When I was younger nothing really seemed to phase me; I wasn't afraid of driving across the country to see friends or family on my own; wouldn't think twice of hopping on an aeroplane to meet friends in another country; I'd happily walk to town on my own without worrying about getting attacked/run over or tripping over; and I would confidently stand up to talk in front of a few hundred people.
The school I went to was small, less than 15 students per class and less than 500 pupils in total. Everyone knew each other by name, knew which house they were in, who's sibling was whose, which bus they took home and what games they played. There were pro's and cons to this; everyone knew each others business, but on the plus, you felt like one big community, a family. I had the extra benefit of being selected as Head Girl in my final year (swot!) which meant I was a role model (ha..ha..ha), the BIG fish in a little pond; the go-to student for those who had concerns and wanted someone to talk to. It also meant I had to do a lot of public speaking; a verse at the annual Christmas Carol concert in the local Cathedral in front of the whole school and their parents; a poem at Burns Night dinner; and a speech at the end of year Speech Day awards.
I left school and sixth form, a very confident and independent female ready to face the challenges that lay ahead.
Little did I realise or appreciate, that I'd very quickly become the little fish in a BIG pond once I got to University. No longer did I know everyone by name; or where they were from; or what course they were studying (although these became the standard questions students asked each other!), I was just one single person amongst several thousand fresh faced students. My confidence took a huge knock. I dreaded having to do group presentations in lectures to the other students in my class; I would never have put my hand up and volunteered to give a solo presentation, I hid away at the back of the room and 'blended in'.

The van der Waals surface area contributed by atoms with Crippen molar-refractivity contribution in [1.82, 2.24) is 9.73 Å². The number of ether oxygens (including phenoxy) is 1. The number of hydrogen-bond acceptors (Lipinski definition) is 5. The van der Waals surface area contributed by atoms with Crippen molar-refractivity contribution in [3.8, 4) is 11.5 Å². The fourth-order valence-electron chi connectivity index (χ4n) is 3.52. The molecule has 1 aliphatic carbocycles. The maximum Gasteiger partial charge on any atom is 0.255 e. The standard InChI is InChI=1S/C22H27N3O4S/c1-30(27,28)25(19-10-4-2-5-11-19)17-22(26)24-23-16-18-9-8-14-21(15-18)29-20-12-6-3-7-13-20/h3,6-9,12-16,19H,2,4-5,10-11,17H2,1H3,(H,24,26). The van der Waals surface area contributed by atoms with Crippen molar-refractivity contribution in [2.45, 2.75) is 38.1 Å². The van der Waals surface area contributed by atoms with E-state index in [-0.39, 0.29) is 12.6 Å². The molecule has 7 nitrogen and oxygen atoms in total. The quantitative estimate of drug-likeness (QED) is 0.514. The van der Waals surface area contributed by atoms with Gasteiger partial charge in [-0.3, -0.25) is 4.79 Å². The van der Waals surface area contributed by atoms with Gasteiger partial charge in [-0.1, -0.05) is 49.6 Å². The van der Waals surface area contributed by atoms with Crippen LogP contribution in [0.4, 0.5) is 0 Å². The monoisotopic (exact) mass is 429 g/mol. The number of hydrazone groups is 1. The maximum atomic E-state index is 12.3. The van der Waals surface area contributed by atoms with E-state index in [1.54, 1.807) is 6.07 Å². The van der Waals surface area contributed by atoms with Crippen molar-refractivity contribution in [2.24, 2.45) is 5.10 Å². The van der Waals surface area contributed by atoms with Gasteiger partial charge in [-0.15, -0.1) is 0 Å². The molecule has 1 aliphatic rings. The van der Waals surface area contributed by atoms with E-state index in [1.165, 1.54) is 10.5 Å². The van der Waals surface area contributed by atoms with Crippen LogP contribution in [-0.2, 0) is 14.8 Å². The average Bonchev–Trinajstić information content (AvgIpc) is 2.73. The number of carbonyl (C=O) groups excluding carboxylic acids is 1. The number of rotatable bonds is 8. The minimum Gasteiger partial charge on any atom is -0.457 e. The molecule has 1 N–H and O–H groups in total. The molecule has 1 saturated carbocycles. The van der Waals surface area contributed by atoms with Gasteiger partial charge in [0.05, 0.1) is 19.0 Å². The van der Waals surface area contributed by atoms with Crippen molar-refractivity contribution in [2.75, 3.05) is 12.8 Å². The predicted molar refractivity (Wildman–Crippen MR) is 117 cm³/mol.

I soon made friends and loved every second of my three years spent at University, but I can't help feeling that it did alter the person I am today.
From then I have worked in 3 different companies - a medium size, a very large size and now I work for a very small business. All of which have taken me time to adjust and find my feet before I open up and 'become me'. I didn't step in the door on my first day with a beaming confident smile and a firm confident handshake, it has taken time for me to feel comfortable in these companies.
For those that have been reading my blog, I now face a new challenge... the WI. I have been the face behind the computer screen organising the setting up of the group, the Facebook comments, the Tweets, the person updating the blog and responding to member enquiries by emails. That, I can do, no problem.
Tomorrow, however, is the first meeting - the one that I have organised, and (very proudly) managed to market it well so that we have around 50-60 ladies coming along, the one where I have to stand up and introduce myself, give the "this is me, the name behind the tweets and messages... hello" and when I think about that, my stomach knots up and I worry that I won't be able to do it, that I'll chicken out and find an excuse.